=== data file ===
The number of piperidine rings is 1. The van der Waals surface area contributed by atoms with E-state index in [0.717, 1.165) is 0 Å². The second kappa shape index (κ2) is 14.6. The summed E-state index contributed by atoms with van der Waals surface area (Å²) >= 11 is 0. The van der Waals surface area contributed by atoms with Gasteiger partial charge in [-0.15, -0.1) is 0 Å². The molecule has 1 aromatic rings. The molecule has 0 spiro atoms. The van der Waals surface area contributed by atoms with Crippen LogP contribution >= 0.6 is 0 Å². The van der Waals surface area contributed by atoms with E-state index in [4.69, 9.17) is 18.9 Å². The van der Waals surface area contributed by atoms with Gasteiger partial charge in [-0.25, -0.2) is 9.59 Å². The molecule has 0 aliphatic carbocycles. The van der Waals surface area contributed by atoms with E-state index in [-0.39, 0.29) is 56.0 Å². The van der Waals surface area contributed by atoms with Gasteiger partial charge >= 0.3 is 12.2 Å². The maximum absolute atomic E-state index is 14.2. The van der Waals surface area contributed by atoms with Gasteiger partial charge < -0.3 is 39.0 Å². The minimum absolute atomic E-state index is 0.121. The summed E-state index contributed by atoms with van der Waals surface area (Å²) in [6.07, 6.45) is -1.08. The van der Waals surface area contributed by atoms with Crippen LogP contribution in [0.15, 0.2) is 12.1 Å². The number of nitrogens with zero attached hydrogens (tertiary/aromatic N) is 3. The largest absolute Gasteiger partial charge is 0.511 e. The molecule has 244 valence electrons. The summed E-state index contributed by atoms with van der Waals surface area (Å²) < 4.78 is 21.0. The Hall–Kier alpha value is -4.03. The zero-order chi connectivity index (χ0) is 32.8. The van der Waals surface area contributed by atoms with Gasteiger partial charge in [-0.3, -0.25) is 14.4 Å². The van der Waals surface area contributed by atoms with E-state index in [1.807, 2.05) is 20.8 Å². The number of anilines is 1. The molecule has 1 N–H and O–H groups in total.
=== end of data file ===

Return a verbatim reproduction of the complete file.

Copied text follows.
The number of piperidine rings is 1. The van der Waals surface area contributed by atoms with E-state index in [0.717, 1.165) is 0 Å². The second kappa shape index (κ2) is 14.6. The summed E-state index contributed by atoms with van der Waals surface area (Å²) >= 11 is 0. The van der Waals surface area contributed by atoms with Gasteiger partial charge in [-0.15, -0.1) is 0 Å². The molecule has 1 aromatic rings. The molecule has 0 spiro atoms. The van der Waals surface area contributed by atoms with Crippen LogP contribution >= 0.6 is 0 Å². The van der Waals surface area contributed by atoms with E-state index in [4.69, 9.17) is 18.9 Å². The van der Waals surface area contributed by atoms with Gasteiger partial charge in [-0.25, -0.2) is 9.59 Å². The molecule has 0 aliphatic carbocycles. The van der Waals surface area contributed by atoms with E-state index in [-0.39, 0.29) is 56.0 Å². The van der Waals surface area contributed by atoms with Gasteiger partial charge >= 0.3 is 12.2 Å². The maximum absolute atomic E-state index is 14.2. The van der Waals surface area contributed by atoms with Gasteiger partial charge < -0.3 is 39.0 Å². The minimum absolute atomic E-state index is 0.121. The summed E-state index contributed by atoms with van der Waals surface area (Å²) in [6.07, 6.45) is -1.08. The van der Waals surface area contributed by atoms with Crippen LogP contribution in [0.15, 0.2) is 12.1 Å². The number of nitrogens with zero attached hydrogens (tertiary/aromatic N) is 3. The largest absolute Gasteiger partial charge is 0.511 e. The molecule has 244 valence electrons. The summed E-state index contributed by atoms with van der Waals surface area (Å²) < 4.78 is 21.0. The Hall–Kier alpha value is -4.03. The zero-order chi connectivity index (χ0) is 32.8. The van der Waals surface area contributed by atoms with Gasteiger partial charge in [-0.3, -0.25) is 14.4 Å². The van der Waals surface area contributed by atoms with E-state index in [1.807, 2.05) is 20.8 Å². The number of anilines is 1. The molecule has 1 N–H and O–H groups in total.